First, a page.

When people talk about removing an Ag Tie they often get confused between regularisation and removal. They are actually two very different methods of dealing with an Ag Tie with a couple of fundamental differences.


Under section 191 of the Town and Country Planning Act it is possible to apply for a Certificate of Lawful Existing Use when a planning condition has been breached continuously for a period in excess of 10 years. If the certificate is granted the Local Planning Authority confirms that the breach of condition can lawfully continue to occur without enforcement action being issued. This is known as Regularising an Ag Tie. So, for example where an Ag Tied property has been occupied for 10 + years by someone who is not employed in agriculture, then provided this occupation has been continuous and can be proven, then a Certificate can be obtained. This Certificate passes with the property so if it is sold there is no requirement for future occupiers to be employed in agriculture. HOWEVER,  and this is the important point, it does not remove the condition, the property is still subject to an Ag Tie, it has just been confirmed that the Tie is currently unenforceable. This is all fine, until you realise that the Ag Tie can be reactivated. If at any point the Local Planning Authority consider that the occupier is complying with the terms of the condition i.e. is employed in agriculture, then the Tie will be reactivated.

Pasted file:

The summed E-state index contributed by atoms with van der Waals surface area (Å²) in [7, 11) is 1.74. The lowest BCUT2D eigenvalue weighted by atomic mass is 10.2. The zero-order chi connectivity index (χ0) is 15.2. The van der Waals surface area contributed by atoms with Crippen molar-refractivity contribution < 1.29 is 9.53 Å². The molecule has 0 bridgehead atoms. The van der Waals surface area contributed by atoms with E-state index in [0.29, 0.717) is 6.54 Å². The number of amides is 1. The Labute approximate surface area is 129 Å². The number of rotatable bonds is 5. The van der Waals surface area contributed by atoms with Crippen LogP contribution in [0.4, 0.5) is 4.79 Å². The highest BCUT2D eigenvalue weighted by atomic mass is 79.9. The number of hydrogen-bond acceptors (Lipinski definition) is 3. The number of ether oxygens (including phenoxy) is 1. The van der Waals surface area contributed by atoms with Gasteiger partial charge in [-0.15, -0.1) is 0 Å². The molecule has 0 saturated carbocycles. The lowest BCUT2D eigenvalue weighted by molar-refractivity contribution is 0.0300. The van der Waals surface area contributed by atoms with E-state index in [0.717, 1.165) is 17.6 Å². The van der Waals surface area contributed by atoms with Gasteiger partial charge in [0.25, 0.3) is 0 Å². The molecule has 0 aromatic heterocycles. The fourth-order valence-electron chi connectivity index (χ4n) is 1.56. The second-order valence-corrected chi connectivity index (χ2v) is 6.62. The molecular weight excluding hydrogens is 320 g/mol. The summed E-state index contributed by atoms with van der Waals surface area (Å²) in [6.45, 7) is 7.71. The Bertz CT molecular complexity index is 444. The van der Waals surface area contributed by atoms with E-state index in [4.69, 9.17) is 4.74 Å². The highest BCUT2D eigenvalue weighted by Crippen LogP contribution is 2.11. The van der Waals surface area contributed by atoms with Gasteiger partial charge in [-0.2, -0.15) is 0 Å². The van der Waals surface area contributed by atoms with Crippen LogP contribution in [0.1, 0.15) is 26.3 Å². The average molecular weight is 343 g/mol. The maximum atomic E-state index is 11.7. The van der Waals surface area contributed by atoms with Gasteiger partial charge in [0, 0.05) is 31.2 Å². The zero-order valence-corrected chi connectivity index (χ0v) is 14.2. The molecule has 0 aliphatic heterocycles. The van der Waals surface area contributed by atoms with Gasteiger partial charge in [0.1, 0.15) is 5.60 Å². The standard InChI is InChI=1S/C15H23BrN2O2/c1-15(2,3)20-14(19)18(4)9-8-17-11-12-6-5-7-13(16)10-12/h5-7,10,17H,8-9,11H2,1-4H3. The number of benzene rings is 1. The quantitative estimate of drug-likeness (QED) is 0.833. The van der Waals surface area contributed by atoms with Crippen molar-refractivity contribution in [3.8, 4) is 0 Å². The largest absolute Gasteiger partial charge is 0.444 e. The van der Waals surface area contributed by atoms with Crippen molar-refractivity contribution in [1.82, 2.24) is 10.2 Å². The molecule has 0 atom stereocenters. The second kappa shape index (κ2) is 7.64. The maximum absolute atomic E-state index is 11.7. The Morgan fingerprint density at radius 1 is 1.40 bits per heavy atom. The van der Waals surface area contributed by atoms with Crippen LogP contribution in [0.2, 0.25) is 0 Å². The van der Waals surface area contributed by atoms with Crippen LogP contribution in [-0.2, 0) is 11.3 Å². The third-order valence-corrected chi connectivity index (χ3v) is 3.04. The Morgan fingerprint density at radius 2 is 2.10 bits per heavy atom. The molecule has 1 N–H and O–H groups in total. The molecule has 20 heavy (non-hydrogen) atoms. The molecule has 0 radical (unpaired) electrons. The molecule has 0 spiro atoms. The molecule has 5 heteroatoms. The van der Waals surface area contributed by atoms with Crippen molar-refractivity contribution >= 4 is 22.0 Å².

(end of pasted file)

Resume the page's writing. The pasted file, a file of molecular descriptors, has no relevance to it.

To guarantee that the Ag Tie has been removed and cannot be reactivated you need to remove it. There are two ways to do this:


The most commonly known way is to apply to the Council under section 73 of the Town and Country Planning Act to have the condition deleted. To successfully argue this you need to prove that there is no longer a need for an agricultural dwelling on the holding, that there is no need in the local area and there is no use for the property as affordable housing. This normally requires the property to be marketed at a price which reflects the presence of the Ag Tie for a period of up to 12 months, a local needs assessment and contact to be made with the Local Housing Associations to assess if there is any demand for affordable housing. If it can be proven that there is no need and there are no offers made for the property from qualifying occupiers, then an application can be made to remove the condition. If successful the Ag Tie is permanently removed and there is no risk of it being reactivated.

The alternative method to deal with the Ag Tie is to analyse the original planning permission. If it can be proven that the original planning permission was not implemented correctly, then it can be argued that the Ag Tie was never applied in the first place. This method can work when there is still a significant acreage with the property and when the occupier is still actively employed in agriculture and does not require the property to be offered for sale. Again with this method there is no risk of the Ag Tie being reactivated.

So if you are looking to remove an Ag Tie be sure you know what you want to achieve – removal or regularisation and be wary if you are told you can remove an Ag Tie once it has been breached for a period of 10 years.